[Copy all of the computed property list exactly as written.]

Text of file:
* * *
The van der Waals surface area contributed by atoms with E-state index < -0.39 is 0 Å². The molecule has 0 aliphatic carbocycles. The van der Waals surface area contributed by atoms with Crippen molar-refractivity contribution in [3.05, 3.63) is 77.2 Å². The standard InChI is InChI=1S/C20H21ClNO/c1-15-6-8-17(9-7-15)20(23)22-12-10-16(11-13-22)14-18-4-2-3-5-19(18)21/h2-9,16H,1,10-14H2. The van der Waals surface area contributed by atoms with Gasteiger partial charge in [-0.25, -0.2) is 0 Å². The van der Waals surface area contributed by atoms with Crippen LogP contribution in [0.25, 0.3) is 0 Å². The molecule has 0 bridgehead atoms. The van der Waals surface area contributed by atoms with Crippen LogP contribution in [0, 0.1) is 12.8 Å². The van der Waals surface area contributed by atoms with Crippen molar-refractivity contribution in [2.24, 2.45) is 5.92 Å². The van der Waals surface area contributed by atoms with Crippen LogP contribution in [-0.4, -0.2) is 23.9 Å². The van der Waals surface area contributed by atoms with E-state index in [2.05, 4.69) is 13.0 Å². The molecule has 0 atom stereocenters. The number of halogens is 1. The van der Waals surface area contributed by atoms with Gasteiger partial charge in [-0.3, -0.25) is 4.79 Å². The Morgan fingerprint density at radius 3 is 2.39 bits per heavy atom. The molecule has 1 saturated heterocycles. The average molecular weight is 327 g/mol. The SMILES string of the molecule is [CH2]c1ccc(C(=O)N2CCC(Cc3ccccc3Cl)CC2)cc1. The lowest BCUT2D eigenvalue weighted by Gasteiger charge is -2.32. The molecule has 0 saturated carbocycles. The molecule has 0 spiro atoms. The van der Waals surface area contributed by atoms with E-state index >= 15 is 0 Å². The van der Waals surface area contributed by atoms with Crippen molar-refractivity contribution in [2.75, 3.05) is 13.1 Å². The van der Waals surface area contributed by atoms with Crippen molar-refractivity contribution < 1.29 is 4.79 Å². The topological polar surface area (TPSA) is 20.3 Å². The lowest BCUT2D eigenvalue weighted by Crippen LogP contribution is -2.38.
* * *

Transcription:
The van der Waals surface area contributed by atoms with E-state index < -0.39 is 0 Å². The molecule has 0 aliphatic carbocycles. The van der Waals surface area contributed by atoms with Crippen molar-refractivity contribution in [3.05, 3.63) is 77.2 Å². The standard InChI is InChI=1S/C20H21ClNO/c1-15-6-8-17(9-7-15)20(23)22-12-10-16(11-13-22)14-18-4-2-3-5-19(18)21/h2-9,16H,1,10-14H2. The van der Waals surface area contributed by atoms with Gasteiger partial charge in [-0.25, -0.2) is 0 Å². The van der Waals surface area contributed by atoms with Crippen LogP contribution in [0.25, 0.3) is 0 Å². The molecule has 0 bridgehead atoms. The van der Waals surface area contributed by atoms with Crippen LogP contribution in [0, 0.1) is 12.8 Å². The van der Waals surface area contributed by atoms with Crippen molar-refractivity contribution in [2.24, 2.45) is 5.92 Å². The van der Waals surface area contributed by atoms with Crippen LogP contribution in [-0.4, -0.2) is 23.9 Å². The van der Waals surface area contributed by atoms with E-state index in [2.05, 4.69) is 13.0 Å². The molecule has 0 atom stereocenters. The number of halogens is 1. The van der Waals surface area contributed by atoms with Gasteiger partial charge in [-0.3, -0.25) is 4.79 Å². The Morgan fingerprint density at radius 3 is 2.39 bits per heavy atom. The molecule has 1 saturated heterocycles. The average molecular weight is 327 g/mol. The SMILES string of the molecule is [CH2]c1ccc(C(=O)N2CCC(Cc3ccccc3Cl)CC2)cc1. The lowest BCUT2D eigenvalue weighted by Gasteiger charge is -2.32. The molecule has 0 saturated carbocycles. The molecule has 0 spiro atoms. The van der Waals surface area contributed by atoms with E-state index >= 15 is 0 Å². The van der Waals surface area contributed by atoms with Crippen molar-refractivity contribution in [2.75, 3.05) is 13.1 Å². The van der Waals surface area contributed by atoms with Crippen molar-refractivity contribution < 1.29 is 4.79 Å². The topological polar surface area (TPSA) is 20.3 Å². The lowest BCUT2D eigenvalue weighted by Crippen LogP contribution is -2.38.